The manner of the processing of the e-mails of the departing employee
The DPA reasoned that, just as the data subject must be allowed to take back his personal belongings, he should be free to take over or delete his private e-mails before his departure. If the employer wishes to ensure preservation of employee’s e-mails which are relevant for the business continuity, the employer must do that before the departure of employee and in his presence. The employer should have in place an internal policy which regulates the manner under which an employer can check the e-mail folders of the departing employees. The employer is allowed to involve a third party with whom the employee could sort out, in the presence of the employer, the relevant e-mails. In other words, employer should take less invasive measures than restoring all the complainant’s e-mail folders, both private and professional.
In addition, the employee must be informed in advance of the processing and its purposes, the legal basis for processing, the duration of data retention period, the right to object, access and rectification, and the possibility of lodging a complaint with the supervisory authority.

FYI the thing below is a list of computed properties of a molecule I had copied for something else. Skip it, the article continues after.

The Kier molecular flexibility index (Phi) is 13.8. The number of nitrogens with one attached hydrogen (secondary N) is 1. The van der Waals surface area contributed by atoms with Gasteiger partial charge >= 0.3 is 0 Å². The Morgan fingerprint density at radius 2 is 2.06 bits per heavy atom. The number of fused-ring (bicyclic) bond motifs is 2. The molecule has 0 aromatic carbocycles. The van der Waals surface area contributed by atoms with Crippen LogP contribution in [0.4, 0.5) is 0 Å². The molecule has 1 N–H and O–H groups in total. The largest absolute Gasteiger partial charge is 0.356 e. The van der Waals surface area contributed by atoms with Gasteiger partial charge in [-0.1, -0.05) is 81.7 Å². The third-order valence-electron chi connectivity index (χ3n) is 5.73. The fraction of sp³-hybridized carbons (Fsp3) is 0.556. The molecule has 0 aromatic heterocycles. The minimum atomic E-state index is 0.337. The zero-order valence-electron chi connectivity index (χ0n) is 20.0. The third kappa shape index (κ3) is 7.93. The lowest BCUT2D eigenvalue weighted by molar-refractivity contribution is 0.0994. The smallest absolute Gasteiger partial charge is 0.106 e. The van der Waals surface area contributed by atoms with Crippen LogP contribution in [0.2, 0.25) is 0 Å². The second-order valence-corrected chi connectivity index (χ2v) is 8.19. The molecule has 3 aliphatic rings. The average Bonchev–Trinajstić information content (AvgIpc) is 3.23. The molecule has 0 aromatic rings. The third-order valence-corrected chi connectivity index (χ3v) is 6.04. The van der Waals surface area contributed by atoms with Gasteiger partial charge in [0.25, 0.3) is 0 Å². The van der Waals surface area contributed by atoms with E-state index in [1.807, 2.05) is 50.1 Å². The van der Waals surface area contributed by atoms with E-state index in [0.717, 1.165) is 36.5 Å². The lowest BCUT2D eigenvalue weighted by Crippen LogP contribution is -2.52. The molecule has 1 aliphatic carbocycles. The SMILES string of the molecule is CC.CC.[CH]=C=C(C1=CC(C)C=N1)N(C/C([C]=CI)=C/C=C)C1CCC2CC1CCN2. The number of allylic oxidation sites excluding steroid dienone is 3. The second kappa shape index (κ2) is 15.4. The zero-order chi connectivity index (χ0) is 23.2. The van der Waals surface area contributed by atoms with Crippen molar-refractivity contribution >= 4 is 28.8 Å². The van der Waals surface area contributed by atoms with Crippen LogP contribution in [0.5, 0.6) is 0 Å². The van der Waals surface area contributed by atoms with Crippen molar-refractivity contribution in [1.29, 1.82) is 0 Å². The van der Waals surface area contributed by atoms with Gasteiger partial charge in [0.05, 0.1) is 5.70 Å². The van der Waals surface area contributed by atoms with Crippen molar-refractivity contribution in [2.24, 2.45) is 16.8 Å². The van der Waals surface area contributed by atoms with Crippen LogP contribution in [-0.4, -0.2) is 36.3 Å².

Takeaways for employers
Employers should adopt internal policies which regulate the processing of departing employees’ data. It is possible to involve a third party with whom the employee could sort out, in the presence of the employer, the relevant e-mails. During this process, the employee should be informed of his GDPR rights.
[Note: Serbian Data Protection Act and the current draft of Montenegrin Data Protection Act mirror the provisions of GDPR. The decisions of supervisory authorities and courts in EU and EFTA member states may therefore serve as an instructive guidance for compliance with local regulations.]